I'm glad you found my video training clear. That's the main purpose.

     

    However, I wouldn't categorize Fluid Grid Layouts as a very flawed method. The basic idea is  sound, and the way you can snap Fluid Grid Layout Divs to a grid is well executed. I agree with Nancy that the grid should be used for basic layout structure only. The flaws lie not so much in the technique, but in Adobe's incomplete implementation. As Al says, features shouldn't be released until they're in a usable format.

     

    As for recommending against the use of Fluid Grid Layouts in my videos, with hindsight I might have been more candid about the feature's drawbacks. The difficulty that authors and video trainers face is that we have to write our books and record our videos when the software is still in beta. I literally had one day in which to work out how to use Fluid Grid Layouts before recording. If I had been working with them for several months, I would have been able to assess their usability more accurately.

     

    If I'm commissioned to record video training for the next version of Dreamweaver, and if no improvements have been made to the workflow, my approach will be different. Hopefully, though, Adobe will take on board the criticisms being levelled at Fluid Grid Layouts and will make improvements.

     
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  • Currently Being Moderated
    Sep 4, 2012 7:14 AM   in reply to David_Powers

    Well, I'm trying to wrap my head (not to mention my divs) around all this!

     

    We seem to have taken a big turn in this discussion from general bashing of Fluid Grid Layouts to your last comments which suggest that they could be useful. I hope you can indulge me a little more confusion as I try to make the decision on if and how to use them.

     

    If you go through the process of using FGL to create the first page and set up the structure, and then perhaps saved that as a template file, would you say that method is a good one?

     

    Could you carry on only using the fluidgrid.css (or whatever you call it) and add attach your own additional stylesheets? Do you need to keep the boilerplate.css and the js file created at that point? Do they store any info directly related to the structure that is set up by picking the number of columns and other pecentages during FGL setup, or is that all in the fluidgrid.css?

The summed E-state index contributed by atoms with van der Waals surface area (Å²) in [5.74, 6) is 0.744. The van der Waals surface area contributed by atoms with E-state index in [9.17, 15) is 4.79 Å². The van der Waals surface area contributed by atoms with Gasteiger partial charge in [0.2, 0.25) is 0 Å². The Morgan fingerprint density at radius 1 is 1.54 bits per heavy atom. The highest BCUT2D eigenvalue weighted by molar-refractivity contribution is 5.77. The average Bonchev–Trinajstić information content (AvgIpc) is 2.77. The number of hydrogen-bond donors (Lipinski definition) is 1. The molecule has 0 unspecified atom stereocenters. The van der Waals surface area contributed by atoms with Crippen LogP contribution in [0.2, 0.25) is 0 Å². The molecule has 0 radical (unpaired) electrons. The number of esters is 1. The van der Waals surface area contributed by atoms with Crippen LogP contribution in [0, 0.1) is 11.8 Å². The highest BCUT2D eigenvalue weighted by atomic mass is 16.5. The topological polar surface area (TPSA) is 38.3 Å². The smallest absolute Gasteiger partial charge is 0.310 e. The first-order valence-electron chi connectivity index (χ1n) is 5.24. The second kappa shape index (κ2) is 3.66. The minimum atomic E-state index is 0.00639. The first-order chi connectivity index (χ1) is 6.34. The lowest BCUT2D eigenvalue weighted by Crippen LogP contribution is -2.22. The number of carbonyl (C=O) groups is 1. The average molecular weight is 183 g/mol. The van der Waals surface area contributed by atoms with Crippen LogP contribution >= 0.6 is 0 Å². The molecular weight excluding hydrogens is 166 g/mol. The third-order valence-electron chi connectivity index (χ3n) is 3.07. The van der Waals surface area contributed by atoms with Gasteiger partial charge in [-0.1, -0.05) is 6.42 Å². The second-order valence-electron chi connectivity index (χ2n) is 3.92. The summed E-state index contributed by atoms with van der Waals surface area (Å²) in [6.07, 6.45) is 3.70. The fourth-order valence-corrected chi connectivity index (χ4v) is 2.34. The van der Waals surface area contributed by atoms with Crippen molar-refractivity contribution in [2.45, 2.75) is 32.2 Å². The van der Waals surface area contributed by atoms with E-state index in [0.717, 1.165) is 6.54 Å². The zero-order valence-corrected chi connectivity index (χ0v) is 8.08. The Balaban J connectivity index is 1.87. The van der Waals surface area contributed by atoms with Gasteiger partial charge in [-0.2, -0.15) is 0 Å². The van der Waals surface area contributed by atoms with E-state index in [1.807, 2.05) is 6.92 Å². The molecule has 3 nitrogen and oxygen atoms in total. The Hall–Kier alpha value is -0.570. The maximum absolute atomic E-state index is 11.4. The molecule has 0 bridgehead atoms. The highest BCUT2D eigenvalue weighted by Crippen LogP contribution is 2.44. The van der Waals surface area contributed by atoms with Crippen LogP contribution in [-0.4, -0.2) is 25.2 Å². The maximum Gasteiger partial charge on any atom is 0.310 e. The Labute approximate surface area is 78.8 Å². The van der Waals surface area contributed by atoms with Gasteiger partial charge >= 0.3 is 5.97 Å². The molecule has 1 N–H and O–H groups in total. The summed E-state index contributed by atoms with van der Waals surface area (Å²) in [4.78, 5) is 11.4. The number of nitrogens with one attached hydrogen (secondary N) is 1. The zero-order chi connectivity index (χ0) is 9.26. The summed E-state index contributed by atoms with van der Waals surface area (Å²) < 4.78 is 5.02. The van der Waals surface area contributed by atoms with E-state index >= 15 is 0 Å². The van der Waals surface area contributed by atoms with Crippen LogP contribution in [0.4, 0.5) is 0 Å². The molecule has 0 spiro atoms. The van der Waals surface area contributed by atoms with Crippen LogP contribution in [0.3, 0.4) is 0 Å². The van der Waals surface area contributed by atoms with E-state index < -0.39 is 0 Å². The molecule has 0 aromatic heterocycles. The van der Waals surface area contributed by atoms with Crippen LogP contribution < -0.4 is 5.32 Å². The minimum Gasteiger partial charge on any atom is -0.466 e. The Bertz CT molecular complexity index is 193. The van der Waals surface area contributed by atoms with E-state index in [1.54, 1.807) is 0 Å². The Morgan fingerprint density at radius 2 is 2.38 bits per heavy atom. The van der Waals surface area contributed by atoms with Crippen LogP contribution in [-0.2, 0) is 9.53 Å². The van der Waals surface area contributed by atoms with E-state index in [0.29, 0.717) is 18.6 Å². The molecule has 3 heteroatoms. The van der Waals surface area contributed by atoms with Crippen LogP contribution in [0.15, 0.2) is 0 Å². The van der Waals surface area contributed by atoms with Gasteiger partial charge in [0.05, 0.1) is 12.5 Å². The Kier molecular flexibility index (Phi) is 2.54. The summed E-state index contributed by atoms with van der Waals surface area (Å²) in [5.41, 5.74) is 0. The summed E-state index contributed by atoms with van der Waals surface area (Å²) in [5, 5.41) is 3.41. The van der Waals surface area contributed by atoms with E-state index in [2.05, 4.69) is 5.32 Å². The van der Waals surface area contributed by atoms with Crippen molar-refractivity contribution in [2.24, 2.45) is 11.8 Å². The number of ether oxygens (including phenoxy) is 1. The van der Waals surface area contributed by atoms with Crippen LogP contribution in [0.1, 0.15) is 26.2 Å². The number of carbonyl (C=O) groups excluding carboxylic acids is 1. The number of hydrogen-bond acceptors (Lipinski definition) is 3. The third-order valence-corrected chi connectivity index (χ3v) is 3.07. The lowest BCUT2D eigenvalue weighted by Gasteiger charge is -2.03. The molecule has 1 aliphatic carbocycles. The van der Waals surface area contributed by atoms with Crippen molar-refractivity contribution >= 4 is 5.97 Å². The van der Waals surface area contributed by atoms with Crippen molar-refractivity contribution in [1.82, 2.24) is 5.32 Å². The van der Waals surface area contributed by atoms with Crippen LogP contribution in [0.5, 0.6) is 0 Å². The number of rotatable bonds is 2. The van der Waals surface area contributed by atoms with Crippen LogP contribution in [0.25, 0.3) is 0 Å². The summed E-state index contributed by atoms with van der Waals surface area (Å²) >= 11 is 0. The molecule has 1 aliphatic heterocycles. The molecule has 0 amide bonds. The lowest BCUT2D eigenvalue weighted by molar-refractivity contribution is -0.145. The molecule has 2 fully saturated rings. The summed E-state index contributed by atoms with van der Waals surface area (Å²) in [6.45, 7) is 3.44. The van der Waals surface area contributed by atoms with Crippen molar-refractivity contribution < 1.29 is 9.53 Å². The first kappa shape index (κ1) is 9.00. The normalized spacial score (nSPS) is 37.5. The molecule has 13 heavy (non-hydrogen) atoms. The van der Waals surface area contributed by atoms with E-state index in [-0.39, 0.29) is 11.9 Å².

If I wanted a home page that was stylistically different than inner pages, could I use the FGL process again, perhaps save the css as fluidhome.css and have then attach the boilerplate and js file to that as it is all in the same site?

     
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  • Currently Being Moderated
    Sep 4, 2012 7:40 AM   in reply to casey.hill

    The good point about the Fluid Grid Layout is that it creates the basic structure quickly and easily without the need to get out a calculator. The bad points, as I said before, are the verbose CSS, the inability of the CSS Styles panel to identify which media query controls a property, and the clumsy workflow of creating new pages.

     

    If you're prepared to put up with those bad points, you might find the Fluid Grid Layout feature useful. If not, steer clear of them. FWIW, I'm currently involved in a discussion with a couple of other instructors/authors in a private forum. One of them described Dreamweaver's Fluid Grid Layouts as "an experiment gone wrong". Another said: "In their current state, they're not usable."